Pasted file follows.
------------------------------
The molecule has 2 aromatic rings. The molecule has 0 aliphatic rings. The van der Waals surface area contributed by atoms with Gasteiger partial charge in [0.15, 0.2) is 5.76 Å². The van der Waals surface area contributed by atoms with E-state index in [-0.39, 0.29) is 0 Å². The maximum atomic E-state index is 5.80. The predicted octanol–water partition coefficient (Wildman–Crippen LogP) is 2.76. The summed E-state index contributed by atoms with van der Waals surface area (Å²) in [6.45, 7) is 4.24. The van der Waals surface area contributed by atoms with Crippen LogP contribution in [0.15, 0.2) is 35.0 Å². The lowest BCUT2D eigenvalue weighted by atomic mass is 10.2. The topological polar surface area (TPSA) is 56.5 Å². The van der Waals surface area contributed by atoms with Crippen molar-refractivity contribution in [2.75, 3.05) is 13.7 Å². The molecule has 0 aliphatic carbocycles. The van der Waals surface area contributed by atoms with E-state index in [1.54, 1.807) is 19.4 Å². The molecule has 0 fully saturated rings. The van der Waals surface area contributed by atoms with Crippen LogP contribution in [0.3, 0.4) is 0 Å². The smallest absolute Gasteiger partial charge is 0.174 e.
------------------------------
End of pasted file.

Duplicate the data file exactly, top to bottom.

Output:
The molecule has 2 aromatic rings. The molecule has 0 aliphatic rings. The van der Waals surface area contributed by atoms with Gasteiger partial charge in [0.15, 0.2) is 5.76 Å². The van der Waals surface area contributed by atoms with E-state index in [-0.39, 0.29) is 0 Å². The maximum atomic E-state index is 5.80. The predicted octanol–water partition coefficient (Wildman–Crippen LogP) is 2.76. The summed E-state index contributed by atoms with van der Waals surface area (Å²) in [6.45, 7) is 4.24. The van der Waals surface area contributed by atoms with Crippen LogP contribution in [0.15, 0.2) is 35.0 Å². The lowest BCUT2D eigenvalue weighted by atomic mass is 10.2. The topological polar surface area (TPSA) is 56.5 Å². The van der Waals surface area contributed by atoms with Crippen molar-refractivity contribution in [2.75, 3.05) is 13.7 Å². The molecule has 0 aliphatic carbocycles. The van der Waals surface area contributed by atoms with E-state index in [1.54, 1.807) is 19.4 Å². The molecule has 0 fully saturated rings. The van der Waals surface area contributed by atoms with Crippen LogP contribution in [0.3, 0.4) is 0 Å². The smallest absolute Gasteiger partial charge is 0.174 e.